As it becomes more accepted and legalized throughout America, it’s important to have a realistic view of the health effects of marijuana. Due to the plant’s status as a Schedule I substance, in-depth research about the short- and long-term effects of marijuana is still in its infancy. Read to find out what we know (and what we don’t) about marijuana today.
If you told someone in the 1990s that by the year 2017, marijuana would be recreationally legal in eight states (and medically legal in another two dozen), they probably wouldn’t believe you. Yet, that is the new reality of marijuana’s status in America. Little by little, social opinion of the drug has softened from something extremely taboo to a substance basically considered on par with alcohol in terms of acceptability.
Where once there was no other option for marijuana users besides smoking the flower itself, today users are presented with a virtual cornucopia of options. While smoking is still popular, more and more people are turning to brand new products such as portable vaporizers, cannabis oils and extracts, and edibles. There’s more ways than ever to feel the effects of marijuana, but we still know preciously little about what long-term use of the drug does to a person’s physiology.
The National Academies of Science, Engineering, and Medicine teamed up to sift through over ten thousand studies about marijuana and its potential effects. The resulting conclusive evidence about its impact on health? Still almost nothing. How could this be? After all, ten thousand studies seems like a massive amount of research and publication. Plus, we know that there is public interest in the topic — NPR gives a figure stating that 22 million adults in the United States used marijuana last month.
The reason why the research on marijuana is so incomplete is simple: due to its status as a Schedule I drug by the DEA (“no currently acceptable medical use and a high potential for abuse”), there are major restrictions in place that prevent scientists and researchers from being able to investigate as much as they would for a non-scheduled (or lower scheduled) substance. There has been an ongoing struggle between the medical/scientific community and the DEA to get marijuana rescheduled to facilitate better research; but so far, the DEA and various presidential administrations have remained firm in their decision to keep the scheduling of marijuana as it is.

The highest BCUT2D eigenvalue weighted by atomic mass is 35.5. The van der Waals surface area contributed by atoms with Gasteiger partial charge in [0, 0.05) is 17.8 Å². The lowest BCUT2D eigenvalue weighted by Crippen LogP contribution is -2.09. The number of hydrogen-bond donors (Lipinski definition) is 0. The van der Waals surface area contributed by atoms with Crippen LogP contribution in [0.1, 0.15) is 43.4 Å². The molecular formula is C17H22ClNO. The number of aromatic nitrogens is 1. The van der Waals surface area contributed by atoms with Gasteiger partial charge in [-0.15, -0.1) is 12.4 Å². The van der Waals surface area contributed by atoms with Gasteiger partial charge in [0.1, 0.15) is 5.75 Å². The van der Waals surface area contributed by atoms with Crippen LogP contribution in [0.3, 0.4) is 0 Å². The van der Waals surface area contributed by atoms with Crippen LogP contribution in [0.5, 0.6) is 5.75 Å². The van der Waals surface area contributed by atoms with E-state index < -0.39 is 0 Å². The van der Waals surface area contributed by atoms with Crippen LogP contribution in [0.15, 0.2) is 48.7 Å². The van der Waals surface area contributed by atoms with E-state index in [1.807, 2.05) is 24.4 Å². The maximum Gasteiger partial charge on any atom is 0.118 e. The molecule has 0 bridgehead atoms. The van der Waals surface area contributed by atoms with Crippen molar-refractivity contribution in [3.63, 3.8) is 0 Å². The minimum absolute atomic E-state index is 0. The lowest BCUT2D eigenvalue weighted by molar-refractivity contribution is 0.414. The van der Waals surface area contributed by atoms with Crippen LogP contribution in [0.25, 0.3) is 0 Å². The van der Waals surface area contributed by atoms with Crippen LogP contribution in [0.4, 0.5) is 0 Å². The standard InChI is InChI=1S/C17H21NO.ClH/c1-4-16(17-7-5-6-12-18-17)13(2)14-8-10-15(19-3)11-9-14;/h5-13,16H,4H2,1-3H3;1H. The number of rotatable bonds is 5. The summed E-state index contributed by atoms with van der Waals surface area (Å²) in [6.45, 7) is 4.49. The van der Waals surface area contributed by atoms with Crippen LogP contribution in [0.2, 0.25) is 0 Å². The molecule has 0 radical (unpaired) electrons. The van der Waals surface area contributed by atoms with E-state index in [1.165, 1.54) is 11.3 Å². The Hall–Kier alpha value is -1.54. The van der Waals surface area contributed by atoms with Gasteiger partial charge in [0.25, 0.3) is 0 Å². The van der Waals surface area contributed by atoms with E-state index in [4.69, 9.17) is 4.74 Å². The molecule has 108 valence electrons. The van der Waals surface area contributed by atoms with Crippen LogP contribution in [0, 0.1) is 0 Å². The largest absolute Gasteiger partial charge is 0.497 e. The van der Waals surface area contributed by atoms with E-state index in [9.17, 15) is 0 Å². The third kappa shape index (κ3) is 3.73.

Despite the challenge of conducting thorough research on a substance that is still federally illegal, there have been many attempts to garner knowledge about marijuana’s health effects.
Benefits: While anecdotal evidence about marijuana’s pain-relieving effects abound, the science so far only truly shows that effect for multiple sclerosis patients in terms of the abatement of their muscle spasms. The studies also show a strong correlation between chronic pain patients and relief via marijuana use, but it’s harder to draw distinct, evidence-based conclusions for that claim. Perhaps the most conclusive positive medical benefit we know of from marijuana is its anti-nausea effect in chemotherapy patients. The evidence for this benefit seems to be fairly iron-clad.
Potential Risks: As mentioned before, it’s extremely difficult to track the long-term effects of a drug that is federally illegal. However, scientists have begun to piece together some evidence regarding potential risks. Some of those risks include pregnancy complications in terms of birth weight, potential danger for people with a pre-existing heart condition, respiratory problems, and mental health issues. Again, there is no conclusive link to any of those conditions — there are merely correlations and potential connections.
As with any other substance, it’s up to you to make a responsible, informed decision based on your overall health and what your doctor thinks you can safely consume. Substances like alcohol can be fine in moderation as long as you have no contraindications based on existing health conditions. We know this because alcohol has been studied in-depth for decades; however, marijuana does not have the benefit of such accumulated knowledge.